IRAKLIO, Crete – Hundreds of supporters who were scammed out of their money by a self-declared trillionaire who’s a fugitive showed up outside a courtroom here to back the man who stole from them and protest his trial on charges of doing that.
Artemis Sorras, his wife – also on the lam – and eight others aligned with him distributed false information about their money-making scheme to investors and incited them, prosecutors said.
Sorras’ lawyer though said the court President should step down, along with the prosecutor and said he would sue them for abuse of power as the bizarre tale continued to get weirder and as it appeared he had absconded with the money they gave him as members of his organization even though he said he had trillions.
Earlier this year, Greece’s Supreme Court has overturned a 2013 ruling by an Athens misdemeanor court stating that Sorras – now on the run after being convicted of being a scam artist and running a criminal organization – had the right to manage what turned out to be a fraudulent $600 billion fund and acquitted him of
Judges said the 2013 decision was not based on any substantiated evidence. The ruling bears no legal consequence on Sorras, though he will no longer be able to invoke the 2013 decision if he’s ever caught.
Sorras, who claimed to have enough money to pay off Greece’s entire public debt and that of its citizens, has been on the lam after being sentenced in March by a court in Patra, western Greece, to eight years in prison on charges of embezzlement.
He is the founder and leader of a nationalist political organization, Convention of Greeks, which has drawn thousands of followers who were asked to pay a fee even though he said he had more money than most of the billionaires on earth combined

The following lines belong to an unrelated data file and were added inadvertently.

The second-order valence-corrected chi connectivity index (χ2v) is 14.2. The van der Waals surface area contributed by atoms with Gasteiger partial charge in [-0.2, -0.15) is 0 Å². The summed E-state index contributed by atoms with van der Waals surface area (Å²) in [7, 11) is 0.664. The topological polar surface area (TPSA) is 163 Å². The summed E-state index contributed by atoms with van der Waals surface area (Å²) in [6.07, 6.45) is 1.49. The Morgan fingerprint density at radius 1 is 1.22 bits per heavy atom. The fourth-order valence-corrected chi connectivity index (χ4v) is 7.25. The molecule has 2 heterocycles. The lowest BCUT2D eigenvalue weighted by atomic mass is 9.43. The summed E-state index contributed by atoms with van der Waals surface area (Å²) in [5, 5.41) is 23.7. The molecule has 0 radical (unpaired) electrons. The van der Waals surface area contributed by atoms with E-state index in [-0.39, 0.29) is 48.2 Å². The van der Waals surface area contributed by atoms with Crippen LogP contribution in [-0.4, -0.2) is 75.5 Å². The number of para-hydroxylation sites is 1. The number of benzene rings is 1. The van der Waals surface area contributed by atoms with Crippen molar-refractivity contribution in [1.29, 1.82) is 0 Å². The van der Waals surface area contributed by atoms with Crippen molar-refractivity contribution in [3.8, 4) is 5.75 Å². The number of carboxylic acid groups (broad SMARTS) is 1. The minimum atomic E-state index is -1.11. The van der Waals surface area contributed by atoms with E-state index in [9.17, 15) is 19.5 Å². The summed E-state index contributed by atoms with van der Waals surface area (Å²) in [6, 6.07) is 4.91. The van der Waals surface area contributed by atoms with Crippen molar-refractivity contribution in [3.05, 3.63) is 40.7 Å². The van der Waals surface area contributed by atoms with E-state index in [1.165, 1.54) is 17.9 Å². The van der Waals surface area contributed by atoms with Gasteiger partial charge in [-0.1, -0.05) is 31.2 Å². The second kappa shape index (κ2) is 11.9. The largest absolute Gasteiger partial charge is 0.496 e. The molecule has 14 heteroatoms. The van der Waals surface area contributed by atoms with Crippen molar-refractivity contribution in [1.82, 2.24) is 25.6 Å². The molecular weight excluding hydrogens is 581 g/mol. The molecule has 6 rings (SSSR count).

Officials said his claims of having trillions of dollars was imaginary and designed to get money from people but he was allowed to keep scamming them until he vanished.
Sorras required followers to take an oath of allegiance to the ancient gods. Seven of his alleged associates were also charged with related offenses.
Sorras said he could personally pay off Greece’s more than 347 billion euros ($371 billion) debt and that of all Greeks but didn’t nor was there any indication of where the money was as no Greek bank had it.
Some followers reportedly told tax officials to have him pay their debts but there’s no reports he’s done that while pocketing their fees.
The government had finally looked into his his claims that he made $115 trillion from from inventing a fuel that would take spaceships to Mars and selling it to the U.S. government which has a Gross Domestic Product of $16.7 trillion.
His wife received the same sentence from a court but she took off with him. There were no reports on where the money he pocketed in fees from his followers went.
Critics chastised the courts and justice system for taking so long to go after a man they said was obviously a scam artist and got away with it.